Aena’s airports ended 2020 in losses after seven years of increases in traffic and profits. Red numbers mark 126.8 million in the year of the pandemic, a figure that contrasts with the 1,442 million won in 2019. Within the critical status of the accounts, the company improves the estimate of losses expected by analysts consulted by Bloomberg of 190 million (average range between 155 and 230 million).
The impact of the health crisis on income has been 2,262.9 million. The fall compared to 2019 is 50.2%, to 2,242 million. Ebitda, of 714 million, shows a contraction of 74.2% compared to the 2,766 million a year ago. This last magnitude includes the 22.7 million contributed by London-Luton and the remainder of 66.8 million by Aena Brasil after updating the value of the concessions in that country, where the balance of contracts is sought in the face of the debacle of traffic. The Spanish concession of the Murcia airport collects, for its part, a deterioration of 45.3 million.
Despite the impacts, Aena’s ebitda also improves the 679 million expected by the consensus of analysts.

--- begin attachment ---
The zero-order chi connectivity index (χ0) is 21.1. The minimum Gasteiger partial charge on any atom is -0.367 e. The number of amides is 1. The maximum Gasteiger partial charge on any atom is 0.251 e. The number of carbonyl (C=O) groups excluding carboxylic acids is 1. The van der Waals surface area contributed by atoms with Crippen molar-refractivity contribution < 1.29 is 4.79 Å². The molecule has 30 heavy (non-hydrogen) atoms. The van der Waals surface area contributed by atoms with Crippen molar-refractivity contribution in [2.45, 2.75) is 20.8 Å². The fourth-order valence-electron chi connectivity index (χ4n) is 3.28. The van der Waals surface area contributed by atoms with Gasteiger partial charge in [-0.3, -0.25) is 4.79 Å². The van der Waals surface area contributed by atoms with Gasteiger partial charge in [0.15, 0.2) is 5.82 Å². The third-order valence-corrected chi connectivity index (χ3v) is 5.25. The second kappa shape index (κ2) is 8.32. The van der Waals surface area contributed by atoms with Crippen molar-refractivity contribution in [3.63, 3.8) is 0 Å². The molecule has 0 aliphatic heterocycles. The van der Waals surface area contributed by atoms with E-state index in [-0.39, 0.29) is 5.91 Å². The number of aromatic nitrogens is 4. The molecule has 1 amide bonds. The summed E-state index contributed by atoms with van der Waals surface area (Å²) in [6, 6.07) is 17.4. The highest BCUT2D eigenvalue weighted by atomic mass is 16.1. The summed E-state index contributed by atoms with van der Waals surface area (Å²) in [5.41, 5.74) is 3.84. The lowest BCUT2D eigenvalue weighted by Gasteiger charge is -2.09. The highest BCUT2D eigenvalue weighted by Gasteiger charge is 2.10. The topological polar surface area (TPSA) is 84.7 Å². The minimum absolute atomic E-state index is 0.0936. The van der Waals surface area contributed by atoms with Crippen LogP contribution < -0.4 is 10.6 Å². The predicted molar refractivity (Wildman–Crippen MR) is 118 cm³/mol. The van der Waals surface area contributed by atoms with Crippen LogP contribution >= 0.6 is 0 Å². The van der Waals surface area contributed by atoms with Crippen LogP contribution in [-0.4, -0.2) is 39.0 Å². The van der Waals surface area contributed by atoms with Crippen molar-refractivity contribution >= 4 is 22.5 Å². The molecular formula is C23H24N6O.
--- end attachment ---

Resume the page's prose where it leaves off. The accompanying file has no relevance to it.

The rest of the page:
The company declares 2,065 million in cash, to which it can add 845 million available in its promissory note program.
The 72.4% drop in passenger traffic in the Spanish airport network, to 76.1 million, has led to the regulated income of the aeronautical activity to a decrease of 67.1%, marking 986 million. The number of passengers fell as much as 99% in the weeks of global confinement.
The commercial business, based essentially on the rental of space in the terminals, decreased by 16.4% in turnover, to 1,046 million, but included at December 31 an item of 635 million euros in concept of Guaranteed Annual Minimum Income (RMGA).
The company collects this last accounting entry as required by IFRS 16 (leases), but acknowledges that it has not collected. Of the 635 million, 198 million derive from the first state of alarm (from March 15 to June 20, 2020), for which Aena has proposed a 100% exemption to its tenants in the RMGA.
Aena declares 2,065 million in cash, to which it can add 845 million available in its promissory note program